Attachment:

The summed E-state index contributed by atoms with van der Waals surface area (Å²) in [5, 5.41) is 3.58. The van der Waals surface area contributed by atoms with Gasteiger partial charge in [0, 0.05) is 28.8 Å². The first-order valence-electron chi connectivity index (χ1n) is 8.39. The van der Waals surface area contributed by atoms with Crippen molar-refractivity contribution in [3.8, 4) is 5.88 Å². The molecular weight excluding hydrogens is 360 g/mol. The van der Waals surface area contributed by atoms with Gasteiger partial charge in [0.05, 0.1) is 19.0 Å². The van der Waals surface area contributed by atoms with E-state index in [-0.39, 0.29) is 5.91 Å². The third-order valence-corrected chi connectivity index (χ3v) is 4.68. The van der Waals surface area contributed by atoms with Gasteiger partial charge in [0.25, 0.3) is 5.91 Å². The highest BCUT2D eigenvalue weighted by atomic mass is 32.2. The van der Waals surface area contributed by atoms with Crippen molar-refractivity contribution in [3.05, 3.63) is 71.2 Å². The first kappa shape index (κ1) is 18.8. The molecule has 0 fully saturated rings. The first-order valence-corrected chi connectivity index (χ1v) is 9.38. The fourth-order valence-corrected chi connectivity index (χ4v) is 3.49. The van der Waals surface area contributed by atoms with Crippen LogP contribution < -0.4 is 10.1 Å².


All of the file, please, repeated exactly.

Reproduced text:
The summed E-state index contributed by atoms with van der Waals surface area (Å²) in [5, 5.41) is 3.58. The van der Waals surface area contributed by atoms with Gasteiger partial charge in [0, 0.05) is 28.8 Å². The first-order valence-electron chi connectivity index (χ1n) is 8.39. The van der Waals surface area contributed by atoms with Crippen molar-refractivity contribution in [3.8, 4) is 5.88 Å². The molecular weight excluding hydrogens is 360 g/mol. The van der Waals surface area contributed by atoms with Gasteiger partial charge in [0.05, 0.1) is 19.0 Å². The van der Waals surface area contributed by atoms with E-state index in [-0.39, 0.29) is 5.91 Å². The third-order valence-corrected chi connectivity index (χ3v) is 4.68. The van der Waals surface area contributed by atoms with Gasteiger partial charge in [0.25, 0.3) is 5.91 Å². The highest BCUT2D eigenvalue weighted by atomic mass is 32.2. The van der Waals surface area contributed by atoms with Crippen molar-refractivity contribution in [3.05, 3.63) is 71.2 Å². The first kappa shape index (κ1) is 18.8. The molecule has 0 fully saturated rings. The first-order valence-corrected chi connectivity index (χ1v) is 9.38. The fourth-order valence-corrected chi connectivity index (χ4v) is 3.49. The van der Waals surface area contributed by atoms with Crippen LogP contribution < -0.4 is 10.1 Å².